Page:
Prateek Jain is a student at BITS Pilani, pursuing Civil Engineering, about to enter his final year. He writes regularly for the English Press Club, the official student press body at BITS Pilani, as well as Cactus Flower – the annual literary magazine. Here, he uses his experience of college life so far to talk about seven habits that every college student should imbibe, to make their stay in college highly effective. He says that his inspiration for writing this article was Mr Covey, because of his original seven habits, who he calls the “original” highly effective person.
Habits 1-3: Grades, tests, lectures; the usual academic fluff.
One: Don’t fall for the branch transfer delusion
You must have tried that before, but for purposes of demonstration, I insist you try licking your nose. There.
A branch transfer, or a ‘verti’, as it is known in common parlance, is a secret ambition of every other starry-eyed fresher. That is just about as difficult as what the aforementioned activity, if you actually tried it. Many a student in the past have lay waste their 1-2s (second semester of the first year) after living like a hermit in their first semester to attain said ‘verti’. Take my word; anything above an 8 is awe-inspiring.
Two: Browse through the book before a lecture
It may take a fortnight, a month, or a mid-sem, but it will happen to you. Climate, distance from your hostel and odd timings are but preliminary adversaries. Persistence and guilt may still drag you to the Lecture Halls, but your mind will refuse to board the Concorde Jet that the series of September-November lectures is.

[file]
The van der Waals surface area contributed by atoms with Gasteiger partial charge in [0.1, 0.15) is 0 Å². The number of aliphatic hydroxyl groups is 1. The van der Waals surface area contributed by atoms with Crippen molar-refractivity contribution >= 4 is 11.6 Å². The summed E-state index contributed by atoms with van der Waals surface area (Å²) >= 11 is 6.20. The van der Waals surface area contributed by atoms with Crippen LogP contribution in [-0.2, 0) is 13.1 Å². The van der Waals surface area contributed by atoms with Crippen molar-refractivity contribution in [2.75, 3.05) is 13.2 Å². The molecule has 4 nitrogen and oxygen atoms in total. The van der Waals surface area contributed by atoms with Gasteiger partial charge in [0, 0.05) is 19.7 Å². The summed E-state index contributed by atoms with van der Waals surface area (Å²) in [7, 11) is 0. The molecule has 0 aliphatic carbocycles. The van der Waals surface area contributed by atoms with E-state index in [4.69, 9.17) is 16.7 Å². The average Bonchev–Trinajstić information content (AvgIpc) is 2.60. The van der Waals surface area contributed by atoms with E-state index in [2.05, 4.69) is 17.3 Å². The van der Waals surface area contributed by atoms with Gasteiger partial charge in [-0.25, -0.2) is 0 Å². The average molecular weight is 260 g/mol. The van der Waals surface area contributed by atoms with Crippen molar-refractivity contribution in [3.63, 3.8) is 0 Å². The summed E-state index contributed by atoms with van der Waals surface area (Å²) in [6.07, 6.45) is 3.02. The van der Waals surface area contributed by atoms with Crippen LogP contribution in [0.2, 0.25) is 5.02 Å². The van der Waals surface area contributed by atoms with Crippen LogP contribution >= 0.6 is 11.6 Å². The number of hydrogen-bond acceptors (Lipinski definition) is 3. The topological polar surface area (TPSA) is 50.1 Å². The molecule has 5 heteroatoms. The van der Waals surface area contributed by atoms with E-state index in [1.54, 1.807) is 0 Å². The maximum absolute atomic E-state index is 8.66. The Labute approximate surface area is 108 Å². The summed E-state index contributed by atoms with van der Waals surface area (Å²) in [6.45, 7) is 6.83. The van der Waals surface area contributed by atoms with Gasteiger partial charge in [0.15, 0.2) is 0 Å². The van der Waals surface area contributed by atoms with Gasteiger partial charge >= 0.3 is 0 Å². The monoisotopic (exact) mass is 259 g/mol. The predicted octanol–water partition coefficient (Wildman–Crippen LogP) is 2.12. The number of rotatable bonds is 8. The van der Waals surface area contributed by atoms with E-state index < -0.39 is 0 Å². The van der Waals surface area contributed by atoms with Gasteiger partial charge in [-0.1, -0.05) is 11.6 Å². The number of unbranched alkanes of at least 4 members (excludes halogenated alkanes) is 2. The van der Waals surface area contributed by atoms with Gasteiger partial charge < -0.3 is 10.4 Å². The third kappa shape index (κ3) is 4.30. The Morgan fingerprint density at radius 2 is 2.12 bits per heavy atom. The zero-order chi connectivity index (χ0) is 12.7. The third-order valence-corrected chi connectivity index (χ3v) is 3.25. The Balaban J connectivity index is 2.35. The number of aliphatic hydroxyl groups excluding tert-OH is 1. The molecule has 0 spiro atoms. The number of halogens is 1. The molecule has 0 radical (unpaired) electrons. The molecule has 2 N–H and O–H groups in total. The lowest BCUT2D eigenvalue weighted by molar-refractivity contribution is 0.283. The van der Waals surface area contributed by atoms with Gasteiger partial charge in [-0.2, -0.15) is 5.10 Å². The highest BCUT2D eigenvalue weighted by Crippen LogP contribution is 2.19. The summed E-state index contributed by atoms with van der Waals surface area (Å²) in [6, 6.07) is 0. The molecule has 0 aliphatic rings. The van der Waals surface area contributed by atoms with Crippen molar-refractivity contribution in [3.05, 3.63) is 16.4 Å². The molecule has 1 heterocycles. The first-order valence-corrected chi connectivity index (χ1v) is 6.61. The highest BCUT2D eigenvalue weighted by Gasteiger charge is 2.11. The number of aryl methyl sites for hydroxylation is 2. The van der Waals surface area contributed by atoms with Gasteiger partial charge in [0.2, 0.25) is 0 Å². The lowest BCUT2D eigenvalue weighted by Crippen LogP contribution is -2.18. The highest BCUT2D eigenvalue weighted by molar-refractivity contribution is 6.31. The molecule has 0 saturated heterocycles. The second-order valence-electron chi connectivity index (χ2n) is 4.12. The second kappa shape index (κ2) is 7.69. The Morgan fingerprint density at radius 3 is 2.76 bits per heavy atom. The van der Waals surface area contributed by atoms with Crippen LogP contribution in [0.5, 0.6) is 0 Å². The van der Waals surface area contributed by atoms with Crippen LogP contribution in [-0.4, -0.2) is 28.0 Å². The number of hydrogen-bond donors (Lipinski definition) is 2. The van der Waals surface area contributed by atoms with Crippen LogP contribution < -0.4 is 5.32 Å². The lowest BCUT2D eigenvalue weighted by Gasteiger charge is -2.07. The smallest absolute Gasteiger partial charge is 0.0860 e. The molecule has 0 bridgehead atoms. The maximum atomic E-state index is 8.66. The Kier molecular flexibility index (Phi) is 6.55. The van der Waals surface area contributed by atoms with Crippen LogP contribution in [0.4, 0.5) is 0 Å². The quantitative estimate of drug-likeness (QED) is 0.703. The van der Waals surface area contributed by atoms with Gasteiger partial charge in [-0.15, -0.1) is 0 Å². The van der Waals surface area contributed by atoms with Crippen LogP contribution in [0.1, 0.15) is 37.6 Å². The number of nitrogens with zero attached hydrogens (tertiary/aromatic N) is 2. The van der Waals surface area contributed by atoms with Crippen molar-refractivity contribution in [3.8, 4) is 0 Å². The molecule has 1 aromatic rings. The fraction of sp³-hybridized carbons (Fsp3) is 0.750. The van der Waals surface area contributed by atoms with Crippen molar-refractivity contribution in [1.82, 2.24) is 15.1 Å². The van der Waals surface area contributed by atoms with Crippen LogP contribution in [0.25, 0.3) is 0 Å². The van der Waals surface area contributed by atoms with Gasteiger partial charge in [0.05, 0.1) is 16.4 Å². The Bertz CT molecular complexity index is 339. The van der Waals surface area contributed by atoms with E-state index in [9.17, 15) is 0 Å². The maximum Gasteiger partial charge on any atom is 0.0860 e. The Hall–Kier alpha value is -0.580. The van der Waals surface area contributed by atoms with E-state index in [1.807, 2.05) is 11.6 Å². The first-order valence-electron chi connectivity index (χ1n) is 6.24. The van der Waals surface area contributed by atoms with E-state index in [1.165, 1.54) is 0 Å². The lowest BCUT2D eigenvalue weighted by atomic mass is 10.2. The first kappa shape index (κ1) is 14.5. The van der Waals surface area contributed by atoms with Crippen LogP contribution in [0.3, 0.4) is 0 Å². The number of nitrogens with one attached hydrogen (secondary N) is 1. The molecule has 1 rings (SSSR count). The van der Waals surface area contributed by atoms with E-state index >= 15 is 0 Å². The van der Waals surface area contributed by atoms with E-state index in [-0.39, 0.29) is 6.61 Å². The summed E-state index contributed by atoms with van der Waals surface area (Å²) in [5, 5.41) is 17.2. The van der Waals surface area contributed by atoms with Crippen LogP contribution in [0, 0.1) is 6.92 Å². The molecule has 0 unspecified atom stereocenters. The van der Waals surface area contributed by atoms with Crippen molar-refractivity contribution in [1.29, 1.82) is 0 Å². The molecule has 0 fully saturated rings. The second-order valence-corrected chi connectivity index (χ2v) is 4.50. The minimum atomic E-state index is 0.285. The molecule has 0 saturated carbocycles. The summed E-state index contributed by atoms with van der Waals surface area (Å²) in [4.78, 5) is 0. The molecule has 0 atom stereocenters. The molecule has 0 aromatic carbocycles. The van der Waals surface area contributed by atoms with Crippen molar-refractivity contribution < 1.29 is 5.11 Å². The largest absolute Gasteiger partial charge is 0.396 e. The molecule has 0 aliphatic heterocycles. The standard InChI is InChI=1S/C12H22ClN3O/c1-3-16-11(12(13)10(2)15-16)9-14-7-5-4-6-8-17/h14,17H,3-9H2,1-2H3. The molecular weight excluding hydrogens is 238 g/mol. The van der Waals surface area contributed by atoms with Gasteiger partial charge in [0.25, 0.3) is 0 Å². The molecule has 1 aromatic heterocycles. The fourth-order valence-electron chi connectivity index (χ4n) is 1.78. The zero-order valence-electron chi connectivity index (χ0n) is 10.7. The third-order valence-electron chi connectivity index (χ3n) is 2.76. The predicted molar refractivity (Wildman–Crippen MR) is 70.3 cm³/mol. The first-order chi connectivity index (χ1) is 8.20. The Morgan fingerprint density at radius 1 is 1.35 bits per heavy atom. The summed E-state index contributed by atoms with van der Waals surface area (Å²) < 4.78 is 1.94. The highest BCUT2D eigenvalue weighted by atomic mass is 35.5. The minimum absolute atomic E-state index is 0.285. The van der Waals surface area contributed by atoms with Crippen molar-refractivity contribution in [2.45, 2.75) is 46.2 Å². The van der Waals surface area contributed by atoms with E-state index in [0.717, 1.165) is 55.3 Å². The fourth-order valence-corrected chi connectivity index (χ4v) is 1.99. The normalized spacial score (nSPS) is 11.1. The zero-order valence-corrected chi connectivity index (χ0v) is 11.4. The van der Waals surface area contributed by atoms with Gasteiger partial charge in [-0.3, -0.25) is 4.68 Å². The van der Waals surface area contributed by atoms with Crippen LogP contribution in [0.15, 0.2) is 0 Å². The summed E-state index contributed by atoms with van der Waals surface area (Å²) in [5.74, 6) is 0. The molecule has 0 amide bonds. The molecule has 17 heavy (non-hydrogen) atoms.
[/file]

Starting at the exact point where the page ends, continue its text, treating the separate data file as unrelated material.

The only trick is to read up before the lecture. As long as you can follow even 70% of what is being taught, you’ll keep attending lectures. Keep spinning the hoop.
Three: Make the most of (and attend) tutorials
Tests happen when you miss a tute. Everyone says that. But tests also happen when you do actually manage to move your hinds out of bed at for the first hour tutorial. Make sure you haven’t braved the 8 am cold and damned your cerebral cortex for nothing. Study before tutes. A lot of shrewd wannabe muggers build their CGPAs around them; don’t let relative grading get the best of you.
Habits 4-6: Co-curriculars, clubs and departments, DC++; Life in the village.
Four: Keep yourself involved
Despite all you’ve read so far, in all probability you’ll find yourself worrying frantically about the course the day before the exam. For all the other days (these, mind you, are not as many as you think; the exam calendar is more crowded than an IPL season), if you don’t want to end up staying up nights trying to recollect who slipped you roofies the day you decided to sit for JEE/BITSAT/AIEEE, get yourself in a club/department/(regional/discipline) assoc/academic group/society. If you don’t, you’ll probably fall for The Vice (See Habit Five).
Five: DC++: Alice’s Wonderland – It’s all illusionary
First off, DO NOT GET A LAPTOP IN THE FIRST SEMESTER.
It’s the ultimate pass-time. Movies, TV Shows, games, comics, the works. I love it too much to say anything against it. You should know where to draw the line.
Six: Respect the college ‘Junta’
Understand that you’re in a national college. Be it elections, club/department interactions or even tables in the mess: Regionalism has no place here.
The senior-junior relations are part of a societal structure that has evolved over half a century, and must be understood. Respect the hierarchy, if not the person.
Habit 7: How to survive the frenzy that is college; the all-encompassing habit.
Seven: Put first things first
Most of us spend too much time on what is urgent and not enough time on what is important. Academics, extra-curriculars, entertainment and people – all have a time and place. Get your priorities right, and these four years are bound to be the best four years of your life.
Image Credits –
https://www.facebook.com/tips4bits (BITS Tips)